Infectious bursal disease (IBD) has been recognised as a significant problem in chickens since the 1960’s. Despite the use of vaccines to control IBDV, it continues to cause economic losses in the poultry industry. Antigenic drift in IBDV is thought to be responsible for the formation of antigenic variant strains of the virus that are successful in escaping the protection offered by vaccination programmes.
During the World Poultry Virtual Congress by HIPRA, Dr. Daral J. Jackwood exposed the antigenic drift of the IBDV and the evolution we should expect of the different strains of Gumboro disease in the coming years (see below the recorded webinar).
Infectious bursal disease is currently one of the most important contagious immunosuppressive diseases of poultry worldwide.
The irreversible immune suppression caused by IBDV in young chickens increases their susceptibility to a multitude of opportunistic avian pathogens that are normally non-pathogenic in healthy flocks. This results in a major economic impact on the broiler and layer chicken industries.
A study in Saskatchewan (Canada) estimates that the broiler industry there loses about 3.9 million kg of meat per year, a market value of over $14 million, from IBD infections (Zachar et al., 2016).
This figure could also increase as consumer demand for antibiotic-free chicken increases because many of the opportunistic bacterial infections that have occurred in immune suppressed chicken flocks were controlled by antibiotics.
IBDV control has only been possible through the use of efficacious vaccines, but vaccination efforts are complicated by the fact that frequent viral genetic mutations, reassortment of genome segments and recombination can potentially increase virulence and alter antigenicity, rendering vaccines and vaccine protocols less effective.
Moreover, eradication of the virus on infected farms is not practical, since the virus is highly contagious and very resistant to chemical and heat inactivation.
Antigenic Drift in the IBDV Birnavirus
The antigenic drift is defined as a kind of genetic variation in viruses, arising from the accumulation of mutations in the virus genes that code for virus-surface proteins that host antibodies recognise.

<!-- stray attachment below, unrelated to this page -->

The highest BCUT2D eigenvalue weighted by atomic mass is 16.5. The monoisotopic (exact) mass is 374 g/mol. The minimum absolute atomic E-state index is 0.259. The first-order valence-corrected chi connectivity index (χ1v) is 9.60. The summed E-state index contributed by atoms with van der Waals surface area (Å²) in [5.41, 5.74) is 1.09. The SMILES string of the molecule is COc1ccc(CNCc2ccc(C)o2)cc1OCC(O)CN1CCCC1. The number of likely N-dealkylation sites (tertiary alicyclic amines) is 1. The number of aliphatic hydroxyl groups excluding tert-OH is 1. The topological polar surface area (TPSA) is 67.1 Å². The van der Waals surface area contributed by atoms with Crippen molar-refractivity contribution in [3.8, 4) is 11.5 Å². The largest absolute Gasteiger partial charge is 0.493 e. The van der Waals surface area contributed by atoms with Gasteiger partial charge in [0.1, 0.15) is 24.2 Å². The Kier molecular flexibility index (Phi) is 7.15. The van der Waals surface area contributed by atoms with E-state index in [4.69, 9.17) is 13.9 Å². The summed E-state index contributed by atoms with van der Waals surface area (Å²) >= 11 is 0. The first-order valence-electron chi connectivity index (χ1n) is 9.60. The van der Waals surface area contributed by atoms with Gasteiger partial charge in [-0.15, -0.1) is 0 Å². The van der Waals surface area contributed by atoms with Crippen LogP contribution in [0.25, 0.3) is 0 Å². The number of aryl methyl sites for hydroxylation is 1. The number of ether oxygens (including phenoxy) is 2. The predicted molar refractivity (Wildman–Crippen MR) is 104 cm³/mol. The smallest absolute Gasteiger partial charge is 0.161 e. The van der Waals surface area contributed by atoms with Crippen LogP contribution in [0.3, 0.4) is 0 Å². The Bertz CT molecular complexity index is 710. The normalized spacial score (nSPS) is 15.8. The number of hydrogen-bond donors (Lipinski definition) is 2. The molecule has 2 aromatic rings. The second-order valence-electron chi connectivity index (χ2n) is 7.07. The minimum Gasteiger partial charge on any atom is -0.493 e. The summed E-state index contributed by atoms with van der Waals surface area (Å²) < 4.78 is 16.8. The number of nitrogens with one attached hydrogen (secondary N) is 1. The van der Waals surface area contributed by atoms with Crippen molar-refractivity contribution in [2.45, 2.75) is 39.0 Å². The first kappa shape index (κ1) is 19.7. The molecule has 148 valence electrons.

This results in a new strain of virus particles that is not effectively inhibited by the antibodies that prevented infection by previous strains. This makes it easier for the changed virus to spread throughout a partially immune population.
Antigenic drift in the IBDV Birnavirus has been attributed to substitution mutations in the hypervariable sequence region of the capsid protein VP2 (hvVP2; Figure 1) and it is thought to be the major event contributing to the alteration of the virus antigenicity.
Many molecular epidemiological studies have focused their research on the amino acids (in the hvVP2) that contribute most to the antigenic drift in the IBDV, which will affect the binding of neutralising antibodies produced by different IBDV strain vaccines (Jackwood and Somme-Wagner, 2011).
Differences in the antigenic drift between variant and vvIBDV field strains have also been observed (Michel and Jackwood, 2017).
FIGURE 1: Three-dimensional image of VP2 protein (A) located on the surface of the viral capsid of the IBDVs (B). Three VP2 molecules come together to form a trimer that makes up the virion surface. The loop structures on each VP2 project outward on the capsid. These loops are responsible for attachment and entry into the host cell. Antibodies directed to them will block attachment and entry of the virus into the B-cell and thus protect the chick from disease.
Research focused on changes occurring in the IBDV will be needed to control these evolving viruses. In addition, improved management in the vaccination programme of this economically devastating disease is and will be of critical importance to the global poultry industry.
- D.J. Jackwood and S.E. Sommer-Wagner. 2011. Amino acids contributing to antigenic drift in the infectious bursal disease Birnavirus (IBDV). Virology 409 (2011) 33–37.
- L.O. Michel and D.J. Jackwood. 2017. Classification of infectious bursal disease virus into genogroups. Archives of Virology (2017) 162:3661–3670.